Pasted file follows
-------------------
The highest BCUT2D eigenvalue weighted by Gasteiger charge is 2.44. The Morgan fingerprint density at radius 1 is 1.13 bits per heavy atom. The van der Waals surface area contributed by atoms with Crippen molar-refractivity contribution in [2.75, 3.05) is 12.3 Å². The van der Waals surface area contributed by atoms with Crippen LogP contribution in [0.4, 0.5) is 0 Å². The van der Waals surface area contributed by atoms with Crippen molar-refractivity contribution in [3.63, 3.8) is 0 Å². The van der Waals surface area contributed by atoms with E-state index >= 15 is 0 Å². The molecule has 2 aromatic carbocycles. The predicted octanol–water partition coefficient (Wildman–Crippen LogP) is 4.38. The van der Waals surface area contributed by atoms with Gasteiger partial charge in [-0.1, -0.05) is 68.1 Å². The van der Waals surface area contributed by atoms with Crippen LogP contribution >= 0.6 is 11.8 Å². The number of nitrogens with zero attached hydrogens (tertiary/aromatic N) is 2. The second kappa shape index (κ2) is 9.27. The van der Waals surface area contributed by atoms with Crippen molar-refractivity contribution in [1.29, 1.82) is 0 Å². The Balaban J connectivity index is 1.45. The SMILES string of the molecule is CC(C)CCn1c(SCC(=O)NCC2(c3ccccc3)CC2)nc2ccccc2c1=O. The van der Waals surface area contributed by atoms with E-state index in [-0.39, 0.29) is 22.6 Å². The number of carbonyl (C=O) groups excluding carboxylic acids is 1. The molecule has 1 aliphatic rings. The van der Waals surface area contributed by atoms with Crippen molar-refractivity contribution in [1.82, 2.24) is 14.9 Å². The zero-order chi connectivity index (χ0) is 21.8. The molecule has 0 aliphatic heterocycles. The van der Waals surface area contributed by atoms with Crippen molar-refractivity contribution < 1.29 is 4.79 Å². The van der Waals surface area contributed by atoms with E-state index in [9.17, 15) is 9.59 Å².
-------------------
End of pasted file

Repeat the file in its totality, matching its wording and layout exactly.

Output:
The highest BCUT2D eigenvalue weighted by Gasteiger charge is 2.44. The Morgan fingerprint density at radius 1 is 1.13 bits per heavy atom. The van der Waals surface area contributed by atoms with Crippen molar-refractivity contribution in [2.75, 3.05) is 12.3 Å². The van der Waals surface area contributed by atoms with Crippen LogP contribution in [0.4, 0.5) is 0 Å². The van der Waals surface area contributed by atoms with Crippen molar-refractivity contribution in [3.63, 3.8) is 0 Å². The van der Waals surface area contributed by atoms with E-state index >= 15 is 0 Å². The molecule has 2 aromatic carbocycles. The predicted octanol–water partition coefficient (Wildman–Crippen LogP) is 4.38. The van der Waals surface area contributed by atoms with Gasteiger partial charge in [-0.1, -0.05) is 68.1 Å². The van der Waals surface area contributed by atoms with Crippen LogP contribution >= 0.6 is 11.8 Å². The number of nitrogens with zero attached hydrogens (tertiary/aromatic N) is 2. The second kappa shape index (κ2) is 9.27. The van der Waals surface area contributed by atoms with Crippen molar-refractivity contribution in [1.29, 1.82) is 0 Å². The Balaban J connectivity index is 1.45. The SMILES string of the molecule is CC(C)CCn1c(SCC(=O)NCC2(c3ccccc3)CC2)nc2ccccc2c1=O. The van der Waals surface area contributed by atoms with E-state index in [-0.39, 0.29) is 22.6 Å². The number of carbonyl (C=O) groups excluding carboxylic acids is 1. The molecule has 1 aliphatic rings. The van der Waals surface area contributed by atoms with Crippen molar-refractivity contribution in [1.82, 2.24) is 14.9 Å². The zero-order chi connectivity index (χ0) is 21.8. The molecule has 0 aliphatic heterocycles. The van der Waals surface area contributed by atoms with Crippen molar-refractivity contribution < 1.29 is 4.79 Å². The van der Waals surface area contributed by atoms with E-state index in [9.17, 15) is 9.59 Å².